It’s amazing how much difference there is when there is snow over the landscape and when it goes in the spring. The time when the snow goes away and before the vegetation takes over and the mountains and valleys start to turn green can be colorless, but it depends on how you look at it.
I recently drove from the Westfjords to Reykjavík and on the way there was a lot of snow all over until I approached the Reykjavík area. By then, almost all the snow was gone. When I drove back, the snow had decreased a lot in the mountains in Dalir and in the Westfjords. The landscape had become completely different in just a few days.
It can be said that I have become pampered by the amazing landscape that the Westfjords are, so on the way home I did not pick up the camera until I had arrived in Ísafjarðardjúp where I was greeted by steep and striped mountains that were beautifully reflected in the sea as seen in the attached pictures.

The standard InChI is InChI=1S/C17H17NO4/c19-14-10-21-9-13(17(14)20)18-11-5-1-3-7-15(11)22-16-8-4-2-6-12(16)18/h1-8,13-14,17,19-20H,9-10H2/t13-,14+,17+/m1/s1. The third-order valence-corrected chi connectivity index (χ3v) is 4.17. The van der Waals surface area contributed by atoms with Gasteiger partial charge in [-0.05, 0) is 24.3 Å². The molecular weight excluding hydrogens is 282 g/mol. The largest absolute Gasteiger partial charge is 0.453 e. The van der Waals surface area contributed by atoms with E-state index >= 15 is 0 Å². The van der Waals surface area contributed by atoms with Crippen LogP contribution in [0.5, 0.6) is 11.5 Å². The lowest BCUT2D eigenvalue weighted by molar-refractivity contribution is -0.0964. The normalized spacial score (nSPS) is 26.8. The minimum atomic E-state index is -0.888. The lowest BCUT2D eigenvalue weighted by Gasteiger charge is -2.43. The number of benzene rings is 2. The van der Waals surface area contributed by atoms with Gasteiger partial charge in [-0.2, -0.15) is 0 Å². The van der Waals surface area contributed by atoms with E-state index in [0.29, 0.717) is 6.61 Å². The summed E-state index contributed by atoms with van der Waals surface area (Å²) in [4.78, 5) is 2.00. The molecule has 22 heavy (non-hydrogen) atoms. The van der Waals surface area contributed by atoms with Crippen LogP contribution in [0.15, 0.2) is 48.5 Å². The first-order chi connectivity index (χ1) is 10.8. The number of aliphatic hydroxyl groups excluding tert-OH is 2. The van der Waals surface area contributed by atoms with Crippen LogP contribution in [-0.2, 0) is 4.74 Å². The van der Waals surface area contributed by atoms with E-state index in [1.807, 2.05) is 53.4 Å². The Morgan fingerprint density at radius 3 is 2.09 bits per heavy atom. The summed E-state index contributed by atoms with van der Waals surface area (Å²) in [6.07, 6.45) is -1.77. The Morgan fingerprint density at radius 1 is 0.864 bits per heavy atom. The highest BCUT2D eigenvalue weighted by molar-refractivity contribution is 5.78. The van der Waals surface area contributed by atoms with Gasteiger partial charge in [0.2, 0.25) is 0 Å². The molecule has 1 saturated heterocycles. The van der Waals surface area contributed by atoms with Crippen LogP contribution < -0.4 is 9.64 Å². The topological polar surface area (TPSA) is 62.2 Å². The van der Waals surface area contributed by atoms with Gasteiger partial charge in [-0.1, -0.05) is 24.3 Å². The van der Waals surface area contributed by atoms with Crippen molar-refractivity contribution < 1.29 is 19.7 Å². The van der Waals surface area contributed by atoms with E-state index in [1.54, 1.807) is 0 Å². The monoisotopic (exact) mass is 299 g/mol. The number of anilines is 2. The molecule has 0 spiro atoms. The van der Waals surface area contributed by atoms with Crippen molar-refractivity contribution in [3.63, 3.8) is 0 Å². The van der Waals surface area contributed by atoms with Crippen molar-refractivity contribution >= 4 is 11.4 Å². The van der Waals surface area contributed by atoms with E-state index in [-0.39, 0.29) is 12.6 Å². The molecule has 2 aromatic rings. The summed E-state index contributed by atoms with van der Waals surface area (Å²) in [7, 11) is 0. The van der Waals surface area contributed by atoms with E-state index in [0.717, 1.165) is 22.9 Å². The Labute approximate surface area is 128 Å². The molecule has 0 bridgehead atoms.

And there is more that comes to mind when you come to the Westfjords and drive along the steep and narrow fjords. It is in many ways a miracle that it is still inhabited in the Westfjords. Subsoil to build on and cultivate is scarce in most places. If there had not been proximity to generous fishing grounds, settlement would probably have ceased at some point, as happened about 70 years ago in an area called Jökulfjörður and Hornstrandir.
But there is more that comes to mind when looking at the Westfjords landscape, which is always so spectacular, even though the car journeys have started to count in the hundreds I have traveled between Ísafjörður and Reykjavík. And that’s the people. I have been so lucky to meet people who are unique and in my mind are real heroes. People who have a unique resilience, humility and serenity towards the environment and the dangers and challenges that face them every day now as before. Living with these heroes gives me strength every day.